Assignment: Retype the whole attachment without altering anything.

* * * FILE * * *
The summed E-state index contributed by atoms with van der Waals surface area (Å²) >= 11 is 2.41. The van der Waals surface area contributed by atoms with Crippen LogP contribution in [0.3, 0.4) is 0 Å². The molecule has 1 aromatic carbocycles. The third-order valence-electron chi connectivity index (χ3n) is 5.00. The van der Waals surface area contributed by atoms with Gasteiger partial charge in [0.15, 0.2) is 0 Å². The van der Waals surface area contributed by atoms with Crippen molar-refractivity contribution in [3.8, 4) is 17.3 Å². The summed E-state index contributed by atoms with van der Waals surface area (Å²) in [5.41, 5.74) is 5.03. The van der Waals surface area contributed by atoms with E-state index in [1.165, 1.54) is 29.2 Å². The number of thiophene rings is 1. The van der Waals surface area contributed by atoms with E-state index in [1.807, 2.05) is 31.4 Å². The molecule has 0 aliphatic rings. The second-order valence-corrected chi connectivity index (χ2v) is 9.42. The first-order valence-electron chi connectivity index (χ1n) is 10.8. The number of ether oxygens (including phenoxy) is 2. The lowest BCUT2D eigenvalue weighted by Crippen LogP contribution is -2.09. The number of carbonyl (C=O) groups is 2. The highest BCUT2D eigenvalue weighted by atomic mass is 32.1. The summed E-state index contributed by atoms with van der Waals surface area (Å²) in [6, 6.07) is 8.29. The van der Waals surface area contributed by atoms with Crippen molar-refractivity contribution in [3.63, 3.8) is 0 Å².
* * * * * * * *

The summed E-state index contributed by atoms with van der Waals surface area (Å²) >= 11 is 2.41. The van der Waals surface area contributed by atoms with Crippen LogP contribution in [0.3, 0.4) is 0 Å². The molecule has 1 aromatic carbocycles. The third-order valence-electron chi connectivity index (χ3n) is 5.00. The van der Waals surface area contributed by atoms with Gasteiger partial charge in [0.15, 0.2) is 0 Å². The van der Waals surface area contributed by atoms with Crippen molar-refractivity contribution in [3.8, 4) is 17.3 Å². The summed E-state index contributed by atoms with van der Waals surface area (Å²) in [5.41, 5.74) is 5.03. The van der Waals surface area contributed by atoms with E-state index in [1.165, 1.54) is 29.2 Å². The number of thiophene rings is 1. The van der Waals surface area contributed by atoms with E-state index in [1.807, 2.05) is 31.4 Å². The molecule has 0 aliphatic rings. The second-order valence-corrected chi connectivity index (χ2v) is 9.42. The first-order valence-electron chi connectivity index (χ1n) is 10.8. The number of ether oxygens (including phenoxy) is 2. The lowest BCUT2D eigenvalue weighted by Crippen LogP contribution is -2.09. The number of carbonyl (C=O) groups is 2. The highest BCUT2D eigenvalue weighted by atomic mass is 32.1. The summed E-state index contributed by atoms with van der Waals surface area (Å²) in [6, 6.07) is 8.29. The van der Waals surface area contributed by atoms with Crippen molar-refractivity contribution in [3.63, 3.8) is 0 Å².